Friday, 19 April 2024

Union sets deadline for strike if transit employee contract negotiations aren't settled

LAKE COUNTY, Calif. – The union representing local transit workers has set an Aug. 26 deadline for settling contract negotiations with the organization that holds the Lake Transit Authority contract, otherwise a strike could ensue.


On Aug. 12, Teamsters Local 624, based on Santa Rosa, and representatives from Washington-based Paratransit Services met for another round of negotiations, which both sides said had yielded some new offers.


Christie Scheffer, Paratransit Services' chief operating officer, said she had asked for the additional session to make sure everyone was on the same page. She termed the negotiations positive, productive and respectful.


The nonprofit transit organization made a best and final offer that included a 1-percent wage increase, with the ability to reopen wage negotiations at the end of the first and second years of the contracts, she said.


Scheffer said it was an offer they considered extremely fair, especially in light of cuts to transit funding across the state, including Lake County.


“We got a lot closer although we did not reach an agreement,” said union representative Ralph Miranda.


Then, in a Sunday afternoon vote of a Teamsters committee, Miranda said they overwhelmingly rejected Paratransit Services' offer.


He's since notified the company and asked for another bargaining session.


The union has set the Aug. 26 deadline for coming to an agreement or else it will pursue strike action, he said.


Teamsters Local 624 represents 35 employees, of which about 20 are full-time, Miranda said. They include drivers, dispatchers and mechanics.


Miranda said negotiations have been going on for about three months. More recently, a federal mediator has been assisting in the talks.


The issues with the latest offer centered on health and welfare issues, said Miranda.


In the former contract – which Miranda said Paratransit inherited from its predecessor, Laidlaw – the company and full-time employees split the costs of health insurance, which penciled out to about $150 per employee. That amount covers not just the employee but their entire family, although the plan has no dental or vision components.


In the latest negotiations, Miranda said Paratransit wanted employees to pick up the entire health care cost, which Miranda said was a big reason for rejecting the offer.


He said they were willing to consider keeping the current medical plan if they could reopen negotiations each year on any proposed changes.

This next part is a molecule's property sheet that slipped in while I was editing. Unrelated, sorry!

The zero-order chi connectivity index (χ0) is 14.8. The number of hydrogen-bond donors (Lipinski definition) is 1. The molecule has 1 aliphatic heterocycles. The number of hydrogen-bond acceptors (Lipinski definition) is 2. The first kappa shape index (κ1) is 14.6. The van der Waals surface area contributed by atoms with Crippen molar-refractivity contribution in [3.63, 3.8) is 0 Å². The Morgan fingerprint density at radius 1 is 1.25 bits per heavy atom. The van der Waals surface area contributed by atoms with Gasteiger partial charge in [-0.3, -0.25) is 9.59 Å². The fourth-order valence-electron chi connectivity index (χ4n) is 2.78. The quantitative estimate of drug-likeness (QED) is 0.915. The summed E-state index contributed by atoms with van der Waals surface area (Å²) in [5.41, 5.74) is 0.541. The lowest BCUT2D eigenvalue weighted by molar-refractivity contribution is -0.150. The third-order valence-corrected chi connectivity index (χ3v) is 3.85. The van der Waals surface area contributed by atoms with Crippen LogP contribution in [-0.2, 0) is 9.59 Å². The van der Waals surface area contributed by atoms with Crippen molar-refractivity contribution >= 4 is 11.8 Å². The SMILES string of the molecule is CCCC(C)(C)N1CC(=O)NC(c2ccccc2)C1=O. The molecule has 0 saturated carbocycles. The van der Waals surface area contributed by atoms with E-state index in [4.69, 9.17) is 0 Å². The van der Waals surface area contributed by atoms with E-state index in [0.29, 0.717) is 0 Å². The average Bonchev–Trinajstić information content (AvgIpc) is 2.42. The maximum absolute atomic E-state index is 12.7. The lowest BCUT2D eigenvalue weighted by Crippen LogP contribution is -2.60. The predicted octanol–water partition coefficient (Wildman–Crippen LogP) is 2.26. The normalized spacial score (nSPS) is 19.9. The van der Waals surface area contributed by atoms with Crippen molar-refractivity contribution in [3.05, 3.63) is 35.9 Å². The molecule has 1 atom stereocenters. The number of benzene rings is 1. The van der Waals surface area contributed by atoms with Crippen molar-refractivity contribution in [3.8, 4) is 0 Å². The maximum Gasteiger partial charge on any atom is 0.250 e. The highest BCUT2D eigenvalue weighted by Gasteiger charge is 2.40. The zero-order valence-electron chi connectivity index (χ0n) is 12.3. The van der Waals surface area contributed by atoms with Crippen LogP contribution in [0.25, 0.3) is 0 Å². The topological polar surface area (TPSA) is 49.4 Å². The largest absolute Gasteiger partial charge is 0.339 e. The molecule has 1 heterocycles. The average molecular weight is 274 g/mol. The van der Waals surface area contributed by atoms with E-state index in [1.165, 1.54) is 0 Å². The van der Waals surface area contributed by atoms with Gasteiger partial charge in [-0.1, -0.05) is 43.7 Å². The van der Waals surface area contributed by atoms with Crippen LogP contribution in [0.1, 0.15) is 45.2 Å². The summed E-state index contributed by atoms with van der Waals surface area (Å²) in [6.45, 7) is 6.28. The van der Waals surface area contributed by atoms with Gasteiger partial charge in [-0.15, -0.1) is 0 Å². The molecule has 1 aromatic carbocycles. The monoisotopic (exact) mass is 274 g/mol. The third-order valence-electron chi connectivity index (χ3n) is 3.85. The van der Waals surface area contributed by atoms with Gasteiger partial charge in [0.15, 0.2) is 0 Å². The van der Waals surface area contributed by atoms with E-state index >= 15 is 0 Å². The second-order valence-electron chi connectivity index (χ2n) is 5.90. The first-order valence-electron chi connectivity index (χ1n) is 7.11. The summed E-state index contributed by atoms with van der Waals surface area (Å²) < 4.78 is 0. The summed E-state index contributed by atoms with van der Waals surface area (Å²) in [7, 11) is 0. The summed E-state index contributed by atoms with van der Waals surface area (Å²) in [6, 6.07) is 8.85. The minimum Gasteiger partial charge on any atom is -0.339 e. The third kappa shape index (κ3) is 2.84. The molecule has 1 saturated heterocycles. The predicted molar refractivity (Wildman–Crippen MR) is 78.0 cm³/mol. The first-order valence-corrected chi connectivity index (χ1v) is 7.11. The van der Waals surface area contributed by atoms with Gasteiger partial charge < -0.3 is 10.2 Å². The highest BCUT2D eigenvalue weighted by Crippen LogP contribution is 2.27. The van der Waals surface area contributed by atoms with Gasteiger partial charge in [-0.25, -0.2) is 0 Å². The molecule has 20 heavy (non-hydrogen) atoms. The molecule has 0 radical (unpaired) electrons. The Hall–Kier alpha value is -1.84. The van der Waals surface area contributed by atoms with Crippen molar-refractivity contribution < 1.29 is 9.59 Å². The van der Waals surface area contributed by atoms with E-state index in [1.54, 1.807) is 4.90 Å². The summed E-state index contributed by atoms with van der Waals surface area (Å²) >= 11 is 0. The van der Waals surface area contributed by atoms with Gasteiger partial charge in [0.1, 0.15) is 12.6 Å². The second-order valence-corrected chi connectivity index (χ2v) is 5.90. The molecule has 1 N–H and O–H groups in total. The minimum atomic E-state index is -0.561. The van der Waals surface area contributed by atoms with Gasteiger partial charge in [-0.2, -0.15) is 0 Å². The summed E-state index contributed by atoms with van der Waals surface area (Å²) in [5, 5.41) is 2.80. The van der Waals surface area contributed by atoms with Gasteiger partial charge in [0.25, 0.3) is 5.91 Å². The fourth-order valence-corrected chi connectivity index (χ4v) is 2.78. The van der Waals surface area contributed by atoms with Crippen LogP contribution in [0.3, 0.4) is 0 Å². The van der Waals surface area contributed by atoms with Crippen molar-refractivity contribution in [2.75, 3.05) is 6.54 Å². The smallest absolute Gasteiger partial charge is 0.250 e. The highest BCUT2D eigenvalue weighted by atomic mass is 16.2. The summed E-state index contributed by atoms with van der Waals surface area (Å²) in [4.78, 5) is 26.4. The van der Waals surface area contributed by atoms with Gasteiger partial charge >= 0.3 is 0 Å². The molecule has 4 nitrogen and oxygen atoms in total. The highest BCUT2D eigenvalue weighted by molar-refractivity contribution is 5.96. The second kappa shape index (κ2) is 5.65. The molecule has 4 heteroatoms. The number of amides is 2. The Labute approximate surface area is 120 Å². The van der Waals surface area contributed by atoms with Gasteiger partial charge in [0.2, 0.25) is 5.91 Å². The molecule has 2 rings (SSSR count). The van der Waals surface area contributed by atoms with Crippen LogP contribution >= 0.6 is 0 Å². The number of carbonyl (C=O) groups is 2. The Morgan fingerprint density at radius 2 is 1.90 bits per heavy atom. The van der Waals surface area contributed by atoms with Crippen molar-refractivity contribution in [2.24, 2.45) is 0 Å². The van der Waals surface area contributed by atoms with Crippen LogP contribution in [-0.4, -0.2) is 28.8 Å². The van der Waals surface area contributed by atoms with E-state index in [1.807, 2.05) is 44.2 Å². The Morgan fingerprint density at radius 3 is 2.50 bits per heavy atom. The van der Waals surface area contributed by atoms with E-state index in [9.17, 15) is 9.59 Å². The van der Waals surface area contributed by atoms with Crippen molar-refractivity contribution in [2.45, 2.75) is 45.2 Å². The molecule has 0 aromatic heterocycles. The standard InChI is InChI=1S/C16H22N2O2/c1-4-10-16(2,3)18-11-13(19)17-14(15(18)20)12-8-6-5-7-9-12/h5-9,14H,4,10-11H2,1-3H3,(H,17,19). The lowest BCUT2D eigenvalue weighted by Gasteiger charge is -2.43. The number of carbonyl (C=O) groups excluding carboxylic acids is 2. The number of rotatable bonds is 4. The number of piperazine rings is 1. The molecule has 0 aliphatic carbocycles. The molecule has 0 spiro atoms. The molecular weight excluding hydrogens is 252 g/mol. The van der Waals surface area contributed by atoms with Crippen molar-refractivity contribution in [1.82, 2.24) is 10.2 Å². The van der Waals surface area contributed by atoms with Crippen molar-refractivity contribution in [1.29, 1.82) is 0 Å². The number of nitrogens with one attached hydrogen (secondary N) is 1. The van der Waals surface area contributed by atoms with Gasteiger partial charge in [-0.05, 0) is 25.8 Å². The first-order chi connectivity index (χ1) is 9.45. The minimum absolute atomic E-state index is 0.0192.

While the union appreciated a wage increase offer, he said it only amounted to about 10 cents per hour, which doesn't cover the 20 cents per hour of impact expected from picking up additional health care costs.


A third area of concern was Paratransit's desire to freeze longevity pay, which Miranda said is a step increase after five years of service, with a cap at 10 years.


Even though the negotiations haven't reached impasse, union employees already have been notifying riders to make arrangements if a strike ensues, Miranda said. Those notifications began about two weeks ago.


Short of meeting the union's demands, a strike is inevitable, Miranda said.


Scheffer called it “a very challenging time for everyone.”


There is a concern that a strike could actually take place, Scheffer said. “There's always a concern when you reach this point in negotiations, when there's still unresolved economic items on the table.”


Paratransit Services' contract rate was reduced 3.1 percent due to a dropping consumer price index. While many transit agencies would ask employees to take wage reductions, Scheffer said they didn't do that.


As a result of the previous contract that was agreed to between Laidlaw and the Teamsters, Scheffer said employees' wages increased 32.49 percent over three years, while the CPI was only 3 percent during that time.


Employees also received very good health increases over that time, said Scheffer.


Miranda said Teamsters Local 624 also has contracts with transit companies in Santa Rosa and Mendocino County. Compared to those areas, Lake County's wages are much lower, with a driver in Lake County starting as low as $9 per hour compared to $15 per hour in Mendocino and $15 in Santa Rosa for paratransit drivers.


County transit workers didn't have a union before the Teamsters began representing them in 2007, said Miranda.


Mark Wall, general manager of Lake Transit, said Paratransit has done an excellent job in its time working in the county. He said he believes employees are much happier working under the group than they were before.


The contract negotiations are set against a backdrop of transit authority budget challenges and aging equipment. Wall said half of the transit authority's vehicles are beyond their life expectancy, and ridership – as well as fair revenue – is down.


Wall said he had been notified there was a possibility of a strike.


“We're all hopeful that this all gets worked out, because we don't want to see services disrupted,” he said.


E-mail Elizabeth Larson at This email address is being protected from spambots. You need JavaScript enabled to view it.. Follow Lake County News on Twitter at http://twitter.com/LakeCoNews and on Facebook at http://www.facebook.com/pages/Lake-County-News/143156775604?ref=mf.

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